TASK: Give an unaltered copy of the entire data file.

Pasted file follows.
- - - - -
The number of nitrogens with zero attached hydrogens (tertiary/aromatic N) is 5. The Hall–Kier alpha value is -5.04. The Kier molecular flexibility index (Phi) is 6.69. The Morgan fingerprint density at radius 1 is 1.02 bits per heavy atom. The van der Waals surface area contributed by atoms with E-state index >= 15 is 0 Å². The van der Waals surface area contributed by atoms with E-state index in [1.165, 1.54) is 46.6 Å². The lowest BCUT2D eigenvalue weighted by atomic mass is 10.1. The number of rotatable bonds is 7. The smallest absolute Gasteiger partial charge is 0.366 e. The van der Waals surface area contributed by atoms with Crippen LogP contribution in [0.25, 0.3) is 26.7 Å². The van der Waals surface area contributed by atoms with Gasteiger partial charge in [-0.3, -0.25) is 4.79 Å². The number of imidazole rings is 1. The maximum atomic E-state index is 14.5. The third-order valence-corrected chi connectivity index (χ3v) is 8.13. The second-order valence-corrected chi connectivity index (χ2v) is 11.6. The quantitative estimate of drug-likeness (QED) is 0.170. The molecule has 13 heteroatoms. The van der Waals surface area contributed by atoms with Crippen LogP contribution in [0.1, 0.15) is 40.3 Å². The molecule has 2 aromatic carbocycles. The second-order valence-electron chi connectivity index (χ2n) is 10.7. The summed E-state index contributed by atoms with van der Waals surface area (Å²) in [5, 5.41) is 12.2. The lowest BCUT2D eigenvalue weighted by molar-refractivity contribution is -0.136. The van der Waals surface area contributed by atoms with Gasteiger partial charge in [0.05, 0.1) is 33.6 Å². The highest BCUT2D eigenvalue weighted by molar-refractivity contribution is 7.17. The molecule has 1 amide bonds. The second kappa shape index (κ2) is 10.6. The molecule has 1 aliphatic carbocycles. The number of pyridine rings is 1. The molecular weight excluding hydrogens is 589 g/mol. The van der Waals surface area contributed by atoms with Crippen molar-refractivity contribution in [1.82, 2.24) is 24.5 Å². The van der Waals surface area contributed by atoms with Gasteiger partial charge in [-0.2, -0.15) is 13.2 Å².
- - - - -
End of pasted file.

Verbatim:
The number of nitrogens with zero attached hydrogens (tertiary/aromatic N) is 5. The Hall–Kier alpha value is -5.04. The Kier molecular flexibility index (Phi) is 6.69. The Morgan fingerprint density at radius 1 is 1.02 bits per heavy atom. The van der Waals surface area contributed by atoms with E-state index >= 15 is 0 Å². The van der Waals surface area contributed by atoms with E-state index in [1.165, 1.54) is 46.6 Å². The lowest BCUT2D eigenvalue weighted by atomic mass is 10.1. The number of rotatable bonds is 7. The smallest absolute Gasteiger partial charge is 0.366 e. The van der Waals surface area contributed by atoms with Crippen LogP contribution in [0.25, 0.3) is 26.7 Å². The van der Waals surface area contributed by atoms with Gasteiger partial charge in [-0.3, -0.25) is 4.79 Å². The number of imidazole rings is 1. The maximum atomic E-state index is 14.5. The third-order valence-corrected chi connectivity index (χ3v) is 8.13. The second-order valence-corrected chi connectivity index (χ2v) is 11.6. The quantitative estimate of drug-likeness (QED) is 0.170. The molecule has 13 heteroatoms. The van der Waals surface area contributed by atoms with Crippen LogP contribution in [0.1, 0.15) is 40.3 Å². The molecule has 2 aromatic carbocycles. The second-order valence-electron chi connectivity index (χ2n) is 10.7. The summed E-state index contributed by atoms with van der Waals surface area (Å²) in [5, 5.41) is 12.2. The lowest BCUT2D eigenvalue weighted by molar-refractivity contribution is -0.136. The van der Waals surface area contributed by atoms with Gasteiger partial charge in [0.05, 0.1) is 33.6 Å². The highest BCUT2D eigenvalue weighted by molar-refractivity contribution is 7.17. The molecule has 1 amide bonds. The second kappa shape index (κ2) is 10.6. The molecule has 1 aliphatic carbocycles. The number of pyridine rings is 1. The molecular weight excluding hydrogens is 589 g/mol. The van der Waals surface area contributed by atoms with Crippen molar-refractivity contribution in [1.82, 2.24) is 24.5 Å². The van der Waals surface area contributed by atoms with Gasteiger partial charge in [-0.2, -0.15) is 13.2 Å².